For the past fifteen years I’ve studied and experimented with many different ways to sell art.  You could say I’ve been obsessed over it.  And for good reason; my husband Drew’s art is what fully supports our family.

I study what the successful artists and small businesses are doing, I analyze it and then test it.  Sometimes things work, and sometimes they don’t.

Years ago I met a young artist on the beach in South Carolina.  She was waiting tables for money at the time.  She told me she planned to be a full-time artist.  I asked her why she was waiting tables instead of living her dream.  She didn’t know how to answer that, but it got her to thinking about what choices she wanted to make.

A month later the young artist made a powerful decision and quit her job, applied for a small business loan, and started her art business.  Committed, but a little nervous, she called to ask me if she made the right decision.  Of course, I don’t have a crystal ball, but I encouraged her to continue on her path of being 100% committed to her plan.

She learned all she could about business while painting beautiful landscapes of Charleston.  She became active in the community and formed relationships with collectors.  Her work became popular in her area.  She made decisions that allowed her to price her art on the high end.  Five years later and this young woman is earning a good living creating art.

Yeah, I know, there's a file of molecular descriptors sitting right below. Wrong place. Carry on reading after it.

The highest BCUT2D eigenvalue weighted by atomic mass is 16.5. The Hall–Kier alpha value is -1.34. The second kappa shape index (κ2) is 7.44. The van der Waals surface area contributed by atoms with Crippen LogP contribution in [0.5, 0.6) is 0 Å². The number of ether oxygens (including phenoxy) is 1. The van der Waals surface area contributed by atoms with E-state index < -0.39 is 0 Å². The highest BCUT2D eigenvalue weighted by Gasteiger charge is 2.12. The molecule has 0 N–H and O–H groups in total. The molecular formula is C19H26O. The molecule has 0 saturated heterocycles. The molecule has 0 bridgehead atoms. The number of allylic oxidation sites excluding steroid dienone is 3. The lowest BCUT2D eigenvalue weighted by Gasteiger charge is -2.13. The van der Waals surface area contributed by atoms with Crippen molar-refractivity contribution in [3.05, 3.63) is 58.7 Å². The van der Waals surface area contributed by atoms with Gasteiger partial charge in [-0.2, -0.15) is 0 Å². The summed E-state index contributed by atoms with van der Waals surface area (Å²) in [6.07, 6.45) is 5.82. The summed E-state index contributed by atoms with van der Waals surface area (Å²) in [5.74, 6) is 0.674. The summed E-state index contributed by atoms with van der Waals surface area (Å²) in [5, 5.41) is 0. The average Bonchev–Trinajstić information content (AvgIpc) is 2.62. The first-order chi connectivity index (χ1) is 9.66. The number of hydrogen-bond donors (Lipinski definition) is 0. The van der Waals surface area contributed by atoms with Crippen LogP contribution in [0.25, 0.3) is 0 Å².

I hear many success stories from artists just like this one.  But I also hear a lot of sad stories, from those who don’t make it and give up, feeling defeated, broke and bitter.

Why is it that some can make it while others struggle?  I have come to understand that there is a certain mindset that is required to thrive.   Some are born with this mindset and the rest of us have to work to develop it.

If you are reading this and you are dreaming of becoming a full time artist, I hope this article helps you to decide if you want to develop this mindset.

Below I’ve listed the mindset and qualities that successful, full time artists share:

  • Have a long term vision of what they want out of work and life
  • Are 100% committed to bringing that vision to life
  • Work on their art every day
  • Are flexible and willing to learn new business strategies
  • Charge properly for their work so they make a profit
  • Invest in coaches, attorneys, trade shows and courses so that they continually up-level their business

Below I’ve listed the mindsets and qualities of an artist who may not be ready to enter the world of full time art:

  • Is not clear on what they want out of life or out of their art business